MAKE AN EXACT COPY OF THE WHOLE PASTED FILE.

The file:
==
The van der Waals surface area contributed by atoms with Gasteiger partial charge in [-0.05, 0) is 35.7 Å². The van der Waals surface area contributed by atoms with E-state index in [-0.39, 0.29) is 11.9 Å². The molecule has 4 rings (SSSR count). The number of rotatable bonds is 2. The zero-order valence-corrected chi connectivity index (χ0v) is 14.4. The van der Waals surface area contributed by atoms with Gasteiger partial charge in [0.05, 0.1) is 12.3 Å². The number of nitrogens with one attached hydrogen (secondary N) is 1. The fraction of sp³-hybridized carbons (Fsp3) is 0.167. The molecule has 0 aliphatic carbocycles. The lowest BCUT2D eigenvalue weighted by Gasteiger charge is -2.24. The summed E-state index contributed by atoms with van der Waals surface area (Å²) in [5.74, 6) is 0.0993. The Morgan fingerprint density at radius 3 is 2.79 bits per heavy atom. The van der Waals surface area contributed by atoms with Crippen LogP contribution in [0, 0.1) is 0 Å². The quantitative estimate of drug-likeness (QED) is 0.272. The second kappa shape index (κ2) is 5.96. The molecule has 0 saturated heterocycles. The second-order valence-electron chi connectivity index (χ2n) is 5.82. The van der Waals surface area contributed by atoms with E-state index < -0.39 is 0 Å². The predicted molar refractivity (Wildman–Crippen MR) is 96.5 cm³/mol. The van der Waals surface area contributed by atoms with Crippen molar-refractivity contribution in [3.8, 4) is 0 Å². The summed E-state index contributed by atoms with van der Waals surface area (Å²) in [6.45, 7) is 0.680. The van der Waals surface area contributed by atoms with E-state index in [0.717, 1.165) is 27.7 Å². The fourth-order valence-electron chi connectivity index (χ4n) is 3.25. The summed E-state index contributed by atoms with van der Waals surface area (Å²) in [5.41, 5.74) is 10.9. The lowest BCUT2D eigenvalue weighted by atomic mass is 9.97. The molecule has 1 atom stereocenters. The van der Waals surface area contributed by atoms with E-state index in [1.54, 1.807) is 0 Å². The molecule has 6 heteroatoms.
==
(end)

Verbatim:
The van der Waals surface area contributed by atoms with Gasteiger partial charge in [-0.05, 0) is 35.7 Å². The van der Waals surface area contributed by atoms with E-state index in [-0.39, 0.29) is 11.9 Å². The molecule has 4 rings (SSSR count). The number of rotatable bonds is 2. The zero-order valence-corrected chi connectivity index (χ0v) is 14.4. The van der Waals surface area contributed by atoms with Gasteiger partial charge in [0.05, 0.1) is 12.3 Å². The number of nitrogens with one attached hydrogen (secondary N) is 1. The fraction of sp³-hybridized carbons (Fsp3) is 0.167. The molecule has 0 aliphatic carbocycles. The lowest BCUT2D eigenvalue weighted by Gasteiger charge is -2.24. The summed E-state index contributed by atoms with van der Waals surface area (Å²) in [5.74, 6) is 0.0993. The Morgan fingerprint density at radius 3 is 2.79 bits per heavy atom. The van der Waals surface area contributed by atoms with Crippen LogP contribution in [0, 0.1) is 0 Å². The quantitative estimate of drug-likeness (QED) is 0.272. The second kappa shape index (κ2) is 5.96. The molecule has 0 saturated heterocycles. The second-order valence-electron chi connectivity index (χ2n) is 5.82. The van der Waals surface area contributed by atoms with E-state index < -0.39 is 0 Å². The predicted molar refractivity (Wildman–Crippen MR) is 96.5 cm³/mol. The van der Waals surface area contributed by atoms with Crippen molar-refractivity contribution in [3.8, 4) is 0 Å². The summed E-state index contributed by atoms with van der Waals surface area (Å²) in [6.45, 7) is 0.680. The van der Waals surface area contributed by atoms with E-state index in [0.717, 1.165) is 27.7 Å². The fourth-order valence-electron chi connectivity index (χ4n) is 3.25. The summed E-state index contributed by atoms with van der Waals surface area (Å²) in [5.41, 5.74) is 10.9. The lowest BCUT2D eigenvalue weighted by atomic mass is 9.97. The molecule has 1 atom stereocenters. The van der Waals surface area contributed by atoms with E-state index in [1.54, 1.807) is 0 Å². The molecule has 6 heteroatoms.